• Schultze (1896) has described in a corresponding position in selachians and reptiles a diverticulum which communicates with the myocoel. The fissure is apparently to be looked upon as an offshoot of the myocoel. In birds the fissure is said to arise independently of and to fuse secondarily with the myocoel. In mammals it appears after the myotome has become independent and the myoccel has disappeared.

Keibel Mall 231.jpg

Fig. 231. Diagrammatic outlines to represent the development of the skeleton during the blastemal period. Fig. 231. Embryo 2, length 7.5 mm.

Keibel Mall 232.jpg

Fig. 232. — Fig. 232. Embryo 109, length 11 mm. o - occipital; c1 - first cervical; t1 - first thoracic; l1 - first lumbar; s1 - first sacral; co1 - first coccygeal vertebra.

Figs. 231 and 232. — Diagrammatic outlines to represent the development of the skeleton during the blastemal period. Fig. 231. Embryo II, length 7.5 mm. Fig. 232. Embryo 109, length 11 mm. o - occipital; c1 - first cervical; t1 - first thoracic; l1 - first lumbar; s1 - first sacral; co1 - first coccygeal vertebra.


length 3.S mm. Fig. 234. Eir 335 and 236. Embryo CoXl.I. Isnglh 6 mm. Fig. 235 through the ( 23S through b more dons) plane. Fig*. 233. 236. 238 represent sections cut somewhat obliquely so that (h« right Bide of ihB Miction. » ventraJ to the left. In Fig. 234 and 236 on the right side the bodie. of several embryonic vertebne are reprewnled in outline. In Figa. 234 and 235, owing to artefncli, the myotomes ore pulled away from the iwlerolometi. ..4.i«., arteria interugmentalia; Cntt., ctelom; Chjl., chorda domlui; Der., dermis; F.v.E.. fissure of v. Ebner (intenertebntl Huure); M.id., membrans interdoTvalis; Af.tc.. membiaLimiiiteTventralia; M.ip.. spinal cord; Myo.. aiyatome: ^.fp.. nervua »pinalia; PiAS., perichontal nheath; Pr.c. processus eoslalis; PrjA., proM9»u« chord»li>; Pr.n.. proee8.«uB Dcuralis; Stl„ sclerotome; V^., vena cardioaLifl.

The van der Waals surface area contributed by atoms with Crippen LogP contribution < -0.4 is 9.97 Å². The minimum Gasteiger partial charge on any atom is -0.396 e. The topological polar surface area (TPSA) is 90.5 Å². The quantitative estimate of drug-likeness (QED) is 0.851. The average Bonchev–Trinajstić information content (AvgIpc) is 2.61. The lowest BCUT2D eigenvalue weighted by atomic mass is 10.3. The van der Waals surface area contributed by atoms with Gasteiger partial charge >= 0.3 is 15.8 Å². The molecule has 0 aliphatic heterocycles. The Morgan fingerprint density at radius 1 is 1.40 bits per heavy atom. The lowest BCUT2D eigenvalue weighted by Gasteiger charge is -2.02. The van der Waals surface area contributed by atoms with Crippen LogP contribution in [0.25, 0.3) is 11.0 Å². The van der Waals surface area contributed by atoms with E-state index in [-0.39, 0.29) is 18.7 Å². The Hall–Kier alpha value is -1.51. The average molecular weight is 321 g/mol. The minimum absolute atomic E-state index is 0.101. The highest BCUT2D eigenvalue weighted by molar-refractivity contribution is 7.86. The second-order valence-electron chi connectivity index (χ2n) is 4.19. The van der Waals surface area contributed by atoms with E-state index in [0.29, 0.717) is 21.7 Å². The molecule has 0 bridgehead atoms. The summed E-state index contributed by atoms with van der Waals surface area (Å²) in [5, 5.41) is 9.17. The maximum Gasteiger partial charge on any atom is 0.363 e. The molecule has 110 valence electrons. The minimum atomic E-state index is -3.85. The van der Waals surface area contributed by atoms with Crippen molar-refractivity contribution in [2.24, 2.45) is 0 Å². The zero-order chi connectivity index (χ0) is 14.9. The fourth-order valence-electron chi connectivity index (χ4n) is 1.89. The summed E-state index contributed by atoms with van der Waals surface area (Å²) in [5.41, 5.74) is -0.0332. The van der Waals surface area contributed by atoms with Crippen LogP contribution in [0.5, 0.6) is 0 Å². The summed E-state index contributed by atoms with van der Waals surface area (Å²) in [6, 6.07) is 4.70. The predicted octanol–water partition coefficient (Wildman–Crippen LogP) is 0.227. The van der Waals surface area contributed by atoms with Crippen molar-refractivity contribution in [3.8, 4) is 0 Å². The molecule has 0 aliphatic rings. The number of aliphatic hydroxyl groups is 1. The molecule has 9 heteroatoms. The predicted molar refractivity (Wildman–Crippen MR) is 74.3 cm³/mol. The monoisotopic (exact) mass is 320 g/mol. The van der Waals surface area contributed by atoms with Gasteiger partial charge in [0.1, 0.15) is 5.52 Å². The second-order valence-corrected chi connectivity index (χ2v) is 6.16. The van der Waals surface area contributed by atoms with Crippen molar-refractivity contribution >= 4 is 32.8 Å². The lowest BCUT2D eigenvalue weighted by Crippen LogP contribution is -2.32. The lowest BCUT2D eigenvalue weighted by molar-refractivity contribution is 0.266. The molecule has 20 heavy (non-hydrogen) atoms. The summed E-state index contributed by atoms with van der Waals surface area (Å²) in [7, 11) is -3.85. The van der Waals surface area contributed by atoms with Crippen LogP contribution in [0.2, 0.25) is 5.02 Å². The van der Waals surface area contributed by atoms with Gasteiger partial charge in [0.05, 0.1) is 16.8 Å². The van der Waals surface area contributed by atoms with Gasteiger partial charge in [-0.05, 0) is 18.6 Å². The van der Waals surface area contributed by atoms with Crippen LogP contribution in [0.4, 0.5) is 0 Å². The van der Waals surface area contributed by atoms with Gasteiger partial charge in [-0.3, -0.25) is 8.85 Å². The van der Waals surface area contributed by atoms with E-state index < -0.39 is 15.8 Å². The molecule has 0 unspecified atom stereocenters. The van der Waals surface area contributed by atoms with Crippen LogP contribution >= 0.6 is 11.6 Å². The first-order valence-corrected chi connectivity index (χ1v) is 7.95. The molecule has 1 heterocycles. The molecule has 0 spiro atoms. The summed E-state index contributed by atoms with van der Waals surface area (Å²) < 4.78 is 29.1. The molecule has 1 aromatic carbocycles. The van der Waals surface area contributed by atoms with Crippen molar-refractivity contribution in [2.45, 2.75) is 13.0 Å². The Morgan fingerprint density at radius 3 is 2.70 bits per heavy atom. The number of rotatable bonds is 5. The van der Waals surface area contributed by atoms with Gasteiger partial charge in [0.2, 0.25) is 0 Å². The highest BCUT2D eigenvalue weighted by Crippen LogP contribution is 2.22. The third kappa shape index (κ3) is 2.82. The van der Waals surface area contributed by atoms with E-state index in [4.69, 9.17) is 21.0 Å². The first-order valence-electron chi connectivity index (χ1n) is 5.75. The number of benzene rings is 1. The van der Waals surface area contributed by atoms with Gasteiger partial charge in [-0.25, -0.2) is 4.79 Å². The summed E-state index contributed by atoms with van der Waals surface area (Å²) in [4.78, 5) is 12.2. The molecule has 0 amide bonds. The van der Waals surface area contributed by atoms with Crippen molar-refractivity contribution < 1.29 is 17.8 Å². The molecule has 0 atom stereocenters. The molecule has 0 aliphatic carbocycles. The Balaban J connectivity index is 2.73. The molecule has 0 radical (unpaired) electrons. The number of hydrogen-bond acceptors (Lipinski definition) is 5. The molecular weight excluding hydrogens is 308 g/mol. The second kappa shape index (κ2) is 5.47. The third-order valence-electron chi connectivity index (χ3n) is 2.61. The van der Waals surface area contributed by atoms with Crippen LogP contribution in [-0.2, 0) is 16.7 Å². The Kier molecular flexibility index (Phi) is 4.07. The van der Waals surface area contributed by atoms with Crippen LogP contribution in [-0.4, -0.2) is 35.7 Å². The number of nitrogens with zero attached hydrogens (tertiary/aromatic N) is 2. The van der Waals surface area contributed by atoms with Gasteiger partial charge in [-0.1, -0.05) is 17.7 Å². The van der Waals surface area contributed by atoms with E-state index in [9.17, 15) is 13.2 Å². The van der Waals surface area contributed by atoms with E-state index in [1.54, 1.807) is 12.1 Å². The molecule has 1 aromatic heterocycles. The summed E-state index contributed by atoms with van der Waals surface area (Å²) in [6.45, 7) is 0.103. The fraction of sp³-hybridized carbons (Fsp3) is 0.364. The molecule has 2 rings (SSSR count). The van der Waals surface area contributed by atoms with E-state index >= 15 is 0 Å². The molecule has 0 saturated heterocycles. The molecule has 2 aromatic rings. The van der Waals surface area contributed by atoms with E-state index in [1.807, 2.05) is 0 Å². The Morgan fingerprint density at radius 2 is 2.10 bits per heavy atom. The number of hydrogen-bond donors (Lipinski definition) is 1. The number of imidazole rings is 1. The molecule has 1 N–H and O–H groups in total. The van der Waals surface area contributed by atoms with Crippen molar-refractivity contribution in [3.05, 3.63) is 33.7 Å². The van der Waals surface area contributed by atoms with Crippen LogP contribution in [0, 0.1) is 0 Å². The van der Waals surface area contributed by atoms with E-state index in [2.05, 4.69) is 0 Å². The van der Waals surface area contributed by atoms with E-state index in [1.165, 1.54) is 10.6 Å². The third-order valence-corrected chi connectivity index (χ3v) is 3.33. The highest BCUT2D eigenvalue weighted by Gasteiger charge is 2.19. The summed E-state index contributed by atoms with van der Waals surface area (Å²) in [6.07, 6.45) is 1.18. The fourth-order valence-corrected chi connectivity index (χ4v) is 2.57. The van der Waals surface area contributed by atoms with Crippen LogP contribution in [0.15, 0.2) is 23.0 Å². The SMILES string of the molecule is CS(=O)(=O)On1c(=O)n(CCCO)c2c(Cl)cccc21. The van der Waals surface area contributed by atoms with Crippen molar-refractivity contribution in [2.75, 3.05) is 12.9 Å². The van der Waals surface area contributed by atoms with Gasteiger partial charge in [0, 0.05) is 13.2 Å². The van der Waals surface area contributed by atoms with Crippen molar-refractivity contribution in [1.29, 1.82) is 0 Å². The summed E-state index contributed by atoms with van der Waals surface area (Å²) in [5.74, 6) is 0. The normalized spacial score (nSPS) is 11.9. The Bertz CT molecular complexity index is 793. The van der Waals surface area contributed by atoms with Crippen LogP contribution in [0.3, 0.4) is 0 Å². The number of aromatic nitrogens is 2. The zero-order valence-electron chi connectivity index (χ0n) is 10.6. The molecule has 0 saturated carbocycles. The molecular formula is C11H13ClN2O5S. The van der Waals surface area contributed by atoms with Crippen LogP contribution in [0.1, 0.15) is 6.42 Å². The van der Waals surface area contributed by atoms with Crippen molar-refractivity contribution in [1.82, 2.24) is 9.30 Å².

During the earlier stages of the blastemal period the scleromeres are essentially similar throughout the length of the vertebral column. The differentiation of the scleromeres begins in the cervical region and extends caudalwards. At the end of the first month of development the scleromeres present the appearance shown in Figs. 231, 240, 241, and 242, although their margins are less sharply marked than it is necessary to represent them in the model. At this period of development the interdorsal and interventral membranes have begun to appear in the cervical region, but are not represented in Fig. 231. Soon after this period the thoracic region of the spinal column becomes distinguishable from the neighboring regions through the great development of the costal process of the thoracic scleromeres (Figs. 232 and 239). Meanwhile centres of chondrification arise. These are described below.

The Occipital Region